Clinical Pearls & Morning Reports
Published November 11, 2020
Low signal intensity on T2-weighted magnetic resonance imaging can be caused by gadolinium-based contrast material, hemoglobin-breakdown products, melanin, mucus- or protein-containing lesions, highly cellular lesions, turbulent and rapid blood and CSF flow, air, and excessive mineralization, which most commonly involves calcium, copper, manganese, or iron. Read the NEJM Case Records of the Massachusetts General Hospital here.
Q: What are some of the causes of a low serum ceruloplasmin level?
A: Because serum ceruloplasmin is produced and secreted in the liver, a common cause of low ceruloplasmin levels is liver disease. Low ceruloplasmin levels can also result from nutritional deficiencies such as copper deficiency. Low serum ceruloplasmin and copper levels are also seen in rare genetic diseases, including diseases of copper metabolism such as Wilson’s disease or Menkes disease, as well as in primary hereditary aceruloplasminemia.
Q: Copper deposition typically occurs in what regions of the brain in patients with Wilson’s disease?
A: Wilson’s disease, caused by excess copper, can result in lesions with hyperintensity, hypointensity, or mixed intensity in the putamen, globus pallidus, caudate nucleus, and thalamus. In addition, scattered abnormal signals have been observed in the cerebral cortex, temporal lobe (in 3.3% of cases), parietal lobe (3.3%), and frontal lobe (3.2%) but not in the occipital lobe.
A: Chronic lymphocytic leukemia spreads to the brain and meninges fairly frequently; however, CNS involvement is rarely symptomatic. A recent review showed that 0.4% of patients with chronic lymphocytic leukemia had CNS symptoms that were attributable to spread of the disease. Most patients with symptomatic CNS disease have cranial-nerve palsies; 15% have an altered mental state, and 12% have cognitive decline. Progressive multifocal leukoencephalopathy has been reported in patients with chronic lymphocytic leukemia, especially those who have been treated with rituximab.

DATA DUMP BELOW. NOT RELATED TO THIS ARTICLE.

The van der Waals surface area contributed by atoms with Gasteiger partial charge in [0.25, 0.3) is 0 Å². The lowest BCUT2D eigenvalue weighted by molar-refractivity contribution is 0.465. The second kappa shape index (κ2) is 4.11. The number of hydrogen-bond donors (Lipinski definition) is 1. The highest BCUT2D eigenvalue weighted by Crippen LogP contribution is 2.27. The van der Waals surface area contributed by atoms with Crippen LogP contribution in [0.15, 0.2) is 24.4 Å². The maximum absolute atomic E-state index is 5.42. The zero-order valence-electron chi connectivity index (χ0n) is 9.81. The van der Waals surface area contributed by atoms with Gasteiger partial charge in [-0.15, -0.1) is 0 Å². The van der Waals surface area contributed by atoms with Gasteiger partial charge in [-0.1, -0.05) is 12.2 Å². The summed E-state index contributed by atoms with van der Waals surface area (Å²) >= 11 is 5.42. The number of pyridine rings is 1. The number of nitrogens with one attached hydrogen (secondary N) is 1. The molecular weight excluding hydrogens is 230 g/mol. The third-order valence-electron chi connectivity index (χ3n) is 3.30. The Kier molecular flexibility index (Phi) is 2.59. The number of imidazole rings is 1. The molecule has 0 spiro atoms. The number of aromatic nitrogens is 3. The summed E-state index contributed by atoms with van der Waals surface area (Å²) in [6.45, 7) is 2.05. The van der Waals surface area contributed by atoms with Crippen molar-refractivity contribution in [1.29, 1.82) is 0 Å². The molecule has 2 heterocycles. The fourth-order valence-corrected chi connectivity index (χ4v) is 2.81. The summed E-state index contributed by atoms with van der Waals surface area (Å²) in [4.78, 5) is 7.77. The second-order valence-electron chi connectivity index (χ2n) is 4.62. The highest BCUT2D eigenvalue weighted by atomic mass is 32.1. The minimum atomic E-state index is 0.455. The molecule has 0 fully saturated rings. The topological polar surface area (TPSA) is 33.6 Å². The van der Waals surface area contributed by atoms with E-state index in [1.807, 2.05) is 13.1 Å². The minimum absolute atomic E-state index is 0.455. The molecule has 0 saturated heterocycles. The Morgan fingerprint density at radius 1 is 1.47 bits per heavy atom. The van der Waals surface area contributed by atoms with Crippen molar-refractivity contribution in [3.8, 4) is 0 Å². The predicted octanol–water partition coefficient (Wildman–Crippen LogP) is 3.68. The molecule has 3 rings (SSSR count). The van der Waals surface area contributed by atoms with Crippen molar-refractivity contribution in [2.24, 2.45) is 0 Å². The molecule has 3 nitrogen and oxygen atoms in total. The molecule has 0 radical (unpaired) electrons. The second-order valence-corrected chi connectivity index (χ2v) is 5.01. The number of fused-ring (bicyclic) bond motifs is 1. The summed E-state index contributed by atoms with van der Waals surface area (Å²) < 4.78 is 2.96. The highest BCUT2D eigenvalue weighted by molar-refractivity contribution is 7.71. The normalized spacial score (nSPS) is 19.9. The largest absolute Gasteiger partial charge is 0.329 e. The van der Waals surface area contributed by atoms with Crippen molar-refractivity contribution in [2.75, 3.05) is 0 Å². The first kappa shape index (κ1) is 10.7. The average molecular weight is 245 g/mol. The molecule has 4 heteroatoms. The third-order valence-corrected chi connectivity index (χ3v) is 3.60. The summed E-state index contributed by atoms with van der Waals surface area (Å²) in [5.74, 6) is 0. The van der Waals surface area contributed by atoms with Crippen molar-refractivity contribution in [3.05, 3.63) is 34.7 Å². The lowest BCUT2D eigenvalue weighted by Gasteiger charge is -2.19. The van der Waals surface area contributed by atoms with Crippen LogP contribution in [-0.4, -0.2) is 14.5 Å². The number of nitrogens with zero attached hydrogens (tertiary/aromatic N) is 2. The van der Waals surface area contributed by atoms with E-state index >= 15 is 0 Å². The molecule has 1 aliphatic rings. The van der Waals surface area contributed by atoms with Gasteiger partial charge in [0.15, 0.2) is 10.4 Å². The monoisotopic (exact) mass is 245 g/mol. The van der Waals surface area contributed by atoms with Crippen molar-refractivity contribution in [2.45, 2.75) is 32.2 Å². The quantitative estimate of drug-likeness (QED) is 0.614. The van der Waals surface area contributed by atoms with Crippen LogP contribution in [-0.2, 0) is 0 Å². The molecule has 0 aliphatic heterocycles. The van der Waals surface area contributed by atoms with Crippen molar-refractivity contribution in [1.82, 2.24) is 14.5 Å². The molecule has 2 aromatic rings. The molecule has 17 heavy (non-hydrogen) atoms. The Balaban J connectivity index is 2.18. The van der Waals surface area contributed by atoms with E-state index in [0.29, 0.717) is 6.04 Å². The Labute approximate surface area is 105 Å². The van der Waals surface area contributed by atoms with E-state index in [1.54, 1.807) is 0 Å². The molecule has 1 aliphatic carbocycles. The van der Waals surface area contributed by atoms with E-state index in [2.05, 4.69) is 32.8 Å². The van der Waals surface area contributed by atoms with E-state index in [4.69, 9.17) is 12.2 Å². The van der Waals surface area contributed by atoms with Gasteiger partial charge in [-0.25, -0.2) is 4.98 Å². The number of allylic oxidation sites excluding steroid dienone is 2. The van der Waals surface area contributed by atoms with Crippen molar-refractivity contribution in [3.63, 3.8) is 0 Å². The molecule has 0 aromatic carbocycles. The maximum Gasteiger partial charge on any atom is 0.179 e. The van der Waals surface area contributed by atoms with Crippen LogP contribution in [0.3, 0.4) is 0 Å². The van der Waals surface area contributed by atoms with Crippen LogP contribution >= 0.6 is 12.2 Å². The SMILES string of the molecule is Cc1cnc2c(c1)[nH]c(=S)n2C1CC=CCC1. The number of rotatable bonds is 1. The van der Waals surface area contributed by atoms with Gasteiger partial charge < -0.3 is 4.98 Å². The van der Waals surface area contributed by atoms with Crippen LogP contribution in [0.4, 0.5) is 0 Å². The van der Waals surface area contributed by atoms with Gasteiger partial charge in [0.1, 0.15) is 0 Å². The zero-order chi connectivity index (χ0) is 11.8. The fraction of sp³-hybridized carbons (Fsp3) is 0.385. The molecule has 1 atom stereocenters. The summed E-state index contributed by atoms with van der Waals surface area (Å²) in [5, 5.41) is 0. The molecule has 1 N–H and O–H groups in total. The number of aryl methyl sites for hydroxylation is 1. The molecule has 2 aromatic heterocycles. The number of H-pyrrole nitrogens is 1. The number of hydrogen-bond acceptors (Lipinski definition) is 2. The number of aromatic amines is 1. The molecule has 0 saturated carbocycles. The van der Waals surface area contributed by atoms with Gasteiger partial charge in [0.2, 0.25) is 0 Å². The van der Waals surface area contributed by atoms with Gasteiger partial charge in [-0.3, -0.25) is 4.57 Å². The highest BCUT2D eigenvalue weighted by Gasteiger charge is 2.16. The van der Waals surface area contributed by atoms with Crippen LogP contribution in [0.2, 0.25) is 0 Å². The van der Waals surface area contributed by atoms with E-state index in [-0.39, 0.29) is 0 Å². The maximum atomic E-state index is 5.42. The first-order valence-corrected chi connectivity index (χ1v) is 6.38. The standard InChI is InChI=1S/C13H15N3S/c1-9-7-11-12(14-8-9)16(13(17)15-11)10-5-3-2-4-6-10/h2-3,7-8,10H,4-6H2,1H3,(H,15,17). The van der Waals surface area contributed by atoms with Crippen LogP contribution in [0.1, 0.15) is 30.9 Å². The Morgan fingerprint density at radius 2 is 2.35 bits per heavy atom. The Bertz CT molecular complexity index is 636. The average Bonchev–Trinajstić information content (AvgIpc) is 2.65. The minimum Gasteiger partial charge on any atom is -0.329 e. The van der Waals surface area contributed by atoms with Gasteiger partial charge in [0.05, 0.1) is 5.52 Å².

A: Aceruloplasminemia is an autosomal recessive disease that is caused by a mutation in the gene that encodes ceruloplasmin. The classic clinical triad of aceruloplasminemia includes neurologic dysfunction, retinal degeneration, and diabetes mellitus due to iron deposition in the brain, retina, and pancreas. The first sign of disease is often diabetes mellitus, followed by microcytic anemia with a low iron level and an elevated ferritin level in serum. Neurologic symptoms include dementia, other neuropsychiatric symptoms, and motor symptoms. Among people who are homozygous for this mutation (85%), the first neurologic symptom is often cognitive impairment (in 42%). Widespread cortical iron deposition sets aceruloplasminemia apart from the other forms of neurodegeneration with brain iron accumulation. Serum levels of iron and total iron-binding capacity are low and the ferritin level is very high. Treatment is challenging, given the rarity of aceruloplasminemia and the dearth of information on how to effectively treat patients who have it.